Larry Karush's piano playing made me think about the definition of an entertainer. He said he thought of himself as basically a boogie-woogie guy, which may seem silly if you've heard some of his more abstract conceptions, but the line between entertainer and artist shifts according to the performer and the listener. While thinking of themselves as entertainers, Art Tatum, Fats Waller and Bud Powell regularly crossed the line into obvious Artistry; without trying, Karush lived on the art side of the line. He entertained himself and people who had a clue about razor-edged technique and the enormous synthesis of world musics he accomplished.
It doesn't pay to be a genius in a world where only the broadest of abstract artists can buy lunch, so it was lucky that this playful intellectual had a real vocation as an educator as well as a player. He did clubs and concerts because a musician needs an audience, not because he was trying to be famous.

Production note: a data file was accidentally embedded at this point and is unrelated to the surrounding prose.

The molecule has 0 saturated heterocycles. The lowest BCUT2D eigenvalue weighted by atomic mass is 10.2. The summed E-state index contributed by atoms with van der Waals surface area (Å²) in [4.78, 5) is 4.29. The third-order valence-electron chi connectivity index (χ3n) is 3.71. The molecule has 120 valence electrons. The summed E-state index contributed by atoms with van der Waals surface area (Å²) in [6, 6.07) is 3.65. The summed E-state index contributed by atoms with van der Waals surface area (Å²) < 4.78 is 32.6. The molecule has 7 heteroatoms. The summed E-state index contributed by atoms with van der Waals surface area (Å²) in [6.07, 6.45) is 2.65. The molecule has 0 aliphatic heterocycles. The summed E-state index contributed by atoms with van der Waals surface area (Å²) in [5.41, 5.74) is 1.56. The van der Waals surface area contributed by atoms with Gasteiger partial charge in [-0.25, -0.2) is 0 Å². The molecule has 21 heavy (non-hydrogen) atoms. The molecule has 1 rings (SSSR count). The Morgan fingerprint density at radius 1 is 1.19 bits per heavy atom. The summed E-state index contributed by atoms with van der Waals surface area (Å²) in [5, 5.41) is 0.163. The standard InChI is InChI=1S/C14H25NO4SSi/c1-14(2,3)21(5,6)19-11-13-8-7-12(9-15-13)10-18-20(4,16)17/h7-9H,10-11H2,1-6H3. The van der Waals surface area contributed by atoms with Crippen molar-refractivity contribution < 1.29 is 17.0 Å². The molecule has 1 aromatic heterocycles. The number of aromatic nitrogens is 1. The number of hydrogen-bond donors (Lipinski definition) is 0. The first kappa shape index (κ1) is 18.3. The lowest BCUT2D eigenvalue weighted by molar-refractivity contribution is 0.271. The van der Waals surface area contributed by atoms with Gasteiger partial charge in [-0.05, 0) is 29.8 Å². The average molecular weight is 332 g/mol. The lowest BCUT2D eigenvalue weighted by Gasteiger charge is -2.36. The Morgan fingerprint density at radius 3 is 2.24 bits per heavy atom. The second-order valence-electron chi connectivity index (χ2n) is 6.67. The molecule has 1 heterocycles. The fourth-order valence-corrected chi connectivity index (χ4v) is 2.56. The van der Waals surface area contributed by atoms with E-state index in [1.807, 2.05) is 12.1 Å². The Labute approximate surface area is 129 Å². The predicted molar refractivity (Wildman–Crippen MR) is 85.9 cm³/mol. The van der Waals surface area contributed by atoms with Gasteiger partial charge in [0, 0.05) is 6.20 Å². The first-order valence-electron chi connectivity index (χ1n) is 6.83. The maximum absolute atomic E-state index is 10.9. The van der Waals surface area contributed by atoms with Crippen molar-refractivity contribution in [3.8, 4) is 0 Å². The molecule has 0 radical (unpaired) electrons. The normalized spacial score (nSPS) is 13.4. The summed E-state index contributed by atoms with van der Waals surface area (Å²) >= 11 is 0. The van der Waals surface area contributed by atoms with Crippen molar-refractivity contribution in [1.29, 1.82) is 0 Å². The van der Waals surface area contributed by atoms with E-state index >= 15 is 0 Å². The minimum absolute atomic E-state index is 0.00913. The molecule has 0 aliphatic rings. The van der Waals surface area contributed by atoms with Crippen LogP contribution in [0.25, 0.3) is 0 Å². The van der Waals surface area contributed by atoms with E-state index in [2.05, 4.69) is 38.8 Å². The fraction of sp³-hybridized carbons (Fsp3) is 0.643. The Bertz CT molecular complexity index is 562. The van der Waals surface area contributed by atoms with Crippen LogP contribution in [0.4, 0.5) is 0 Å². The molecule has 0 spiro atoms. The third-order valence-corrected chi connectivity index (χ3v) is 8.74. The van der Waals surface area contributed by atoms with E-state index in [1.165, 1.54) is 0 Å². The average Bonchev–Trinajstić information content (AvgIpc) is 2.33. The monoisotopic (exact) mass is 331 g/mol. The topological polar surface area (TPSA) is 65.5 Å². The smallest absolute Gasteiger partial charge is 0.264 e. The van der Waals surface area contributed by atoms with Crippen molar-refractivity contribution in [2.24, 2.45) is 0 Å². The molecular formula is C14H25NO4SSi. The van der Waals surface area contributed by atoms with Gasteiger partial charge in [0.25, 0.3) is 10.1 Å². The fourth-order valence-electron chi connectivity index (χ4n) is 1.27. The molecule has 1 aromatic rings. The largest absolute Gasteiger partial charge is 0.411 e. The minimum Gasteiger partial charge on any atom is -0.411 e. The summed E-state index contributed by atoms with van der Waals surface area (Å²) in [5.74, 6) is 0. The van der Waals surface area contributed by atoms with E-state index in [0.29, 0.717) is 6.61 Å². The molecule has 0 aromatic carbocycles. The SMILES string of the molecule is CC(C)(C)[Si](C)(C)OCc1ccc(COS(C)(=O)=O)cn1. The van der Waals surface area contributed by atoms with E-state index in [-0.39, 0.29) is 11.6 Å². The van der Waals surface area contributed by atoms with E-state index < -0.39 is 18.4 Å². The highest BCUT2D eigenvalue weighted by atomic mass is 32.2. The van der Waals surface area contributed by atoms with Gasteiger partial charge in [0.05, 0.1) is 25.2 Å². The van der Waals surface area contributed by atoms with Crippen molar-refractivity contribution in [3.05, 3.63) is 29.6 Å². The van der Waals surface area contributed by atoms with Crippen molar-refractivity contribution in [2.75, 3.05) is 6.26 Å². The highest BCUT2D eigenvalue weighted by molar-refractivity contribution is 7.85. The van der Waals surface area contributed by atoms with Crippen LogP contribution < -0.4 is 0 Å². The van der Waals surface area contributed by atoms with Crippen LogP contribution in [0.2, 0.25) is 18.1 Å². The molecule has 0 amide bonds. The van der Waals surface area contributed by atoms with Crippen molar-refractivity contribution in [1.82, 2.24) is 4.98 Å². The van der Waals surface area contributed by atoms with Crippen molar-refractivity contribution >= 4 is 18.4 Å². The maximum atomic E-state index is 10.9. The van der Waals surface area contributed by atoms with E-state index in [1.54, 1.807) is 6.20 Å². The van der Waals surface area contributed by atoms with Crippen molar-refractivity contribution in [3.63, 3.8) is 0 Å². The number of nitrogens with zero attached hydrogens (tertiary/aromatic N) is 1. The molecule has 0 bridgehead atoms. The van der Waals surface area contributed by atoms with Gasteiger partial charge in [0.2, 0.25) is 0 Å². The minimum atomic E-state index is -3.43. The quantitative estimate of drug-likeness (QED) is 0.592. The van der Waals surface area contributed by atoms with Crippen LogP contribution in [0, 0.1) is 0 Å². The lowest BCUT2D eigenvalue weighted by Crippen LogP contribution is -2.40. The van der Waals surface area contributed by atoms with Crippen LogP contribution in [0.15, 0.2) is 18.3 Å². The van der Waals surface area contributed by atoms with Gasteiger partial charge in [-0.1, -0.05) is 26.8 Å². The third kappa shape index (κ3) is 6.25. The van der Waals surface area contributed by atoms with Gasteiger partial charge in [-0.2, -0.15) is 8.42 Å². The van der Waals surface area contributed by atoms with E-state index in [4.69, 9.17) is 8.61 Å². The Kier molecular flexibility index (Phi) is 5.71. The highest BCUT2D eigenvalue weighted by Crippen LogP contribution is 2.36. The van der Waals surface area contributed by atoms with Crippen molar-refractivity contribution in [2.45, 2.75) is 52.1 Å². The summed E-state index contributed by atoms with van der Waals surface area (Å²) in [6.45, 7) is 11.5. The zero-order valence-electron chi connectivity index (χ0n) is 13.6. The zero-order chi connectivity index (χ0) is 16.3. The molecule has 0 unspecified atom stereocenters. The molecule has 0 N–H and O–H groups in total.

Still, it's a little scary that a pianist of Larry Karush's originality and ability wasn't better known. And after his death from cancer on Wednesday, genii of the future have one less window on what's possible.
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Read my review of two 2011 Karush performances here.